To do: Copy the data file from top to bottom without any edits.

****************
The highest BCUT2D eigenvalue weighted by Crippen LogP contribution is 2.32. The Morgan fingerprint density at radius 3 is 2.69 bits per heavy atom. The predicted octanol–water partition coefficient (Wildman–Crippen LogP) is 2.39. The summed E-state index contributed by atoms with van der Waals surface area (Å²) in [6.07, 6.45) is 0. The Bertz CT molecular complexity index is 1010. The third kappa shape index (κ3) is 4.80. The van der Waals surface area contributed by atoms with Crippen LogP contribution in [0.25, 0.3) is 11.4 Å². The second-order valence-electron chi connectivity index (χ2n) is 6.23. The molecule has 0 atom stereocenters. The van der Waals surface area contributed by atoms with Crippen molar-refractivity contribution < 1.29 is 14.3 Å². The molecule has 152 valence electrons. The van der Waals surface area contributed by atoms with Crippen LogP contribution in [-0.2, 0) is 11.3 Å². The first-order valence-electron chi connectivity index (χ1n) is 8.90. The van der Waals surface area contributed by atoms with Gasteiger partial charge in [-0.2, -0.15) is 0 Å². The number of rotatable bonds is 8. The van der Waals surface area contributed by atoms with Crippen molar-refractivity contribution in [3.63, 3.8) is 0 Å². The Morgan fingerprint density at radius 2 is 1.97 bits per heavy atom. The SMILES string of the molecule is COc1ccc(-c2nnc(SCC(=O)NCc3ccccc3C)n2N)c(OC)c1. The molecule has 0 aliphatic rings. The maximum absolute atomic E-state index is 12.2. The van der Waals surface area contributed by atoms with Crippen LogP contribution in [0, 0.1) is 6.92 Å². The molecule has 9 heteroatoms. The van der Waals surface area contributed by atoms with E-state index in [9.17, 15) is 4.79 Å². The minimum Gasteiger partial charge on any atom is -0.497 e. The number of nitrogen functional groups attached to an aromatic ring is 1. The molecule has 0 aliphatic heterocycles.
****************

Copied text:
The highest BCUT2D eigenvalue weighted by Crippen LogP contribution is 2.32. The Morgan fingerprint density at radius 3 is 2.69 bits per heavy atom. The predicted octanol–water partition coefficient (Wildman–Crippen LogP) is 2.39. The summed E-state index contributed by atoms with van der Waals surface area (Å²) in [6.07, 6.45) is 0. The Bertz CT molecular complexity index is 1010. The third kappa shape index (κ3) is 4.80. The van der Waals surface area contributed by atoms with Crippen LogP contribution in [0.25, 0.3) is 11.4 Å². The second-order valence-electron chi connectivity index (χ2n) is 6.23. The molecule has 0 atom stereocenters. The van der Waals surface area contributed by atoms with Crippen molar-refractivity contribution < 1.29 is 14.3 Å². The molecule has 152 valence electrons. The van der Waals surface area contributed by atoms with Crippen LogP contribution in [-0.2, 0) is 11.3 Å². The first-order valence-electron chi connectivity index (χ1n) is 8.90. The van der Waals surface area contributed by atoms with Gasteiger partial charge in [-0.2, -0.15) is 0 Å². The number of rotatable bonds is 8. The van der Waals surface area contributed by atoms with Crippen molar-refractivity contribution in [3.63, 3.8) is 0 Å². The Morgan fingerprint density at radius 2 is 1.97 bits per heavy atom. The SMILES string of the molecule is COc1ccc(-c2nnc(SCC(=O)NCc3ccccc3C)n2N)c(OC)c1. The molecule has 0 aliphatic rings. The maximum absolute atomic E-state index is 12.2. The van der Waals surface area contributed by atoms with Crippen LogP contribution in [0, 0.1) is 6.92 Å². The molecule has 9 heteroatoms. The van der Waals surface area contributed by atoms with E-state index in [9.17, 15) is 4.79 Å². The minimum Gasteiger partial charge on any atom is -0.497 e. The number of nitrogen functional groups attached to an aromatic ring is 1. The molecule has 0 aliphatic heterocycles.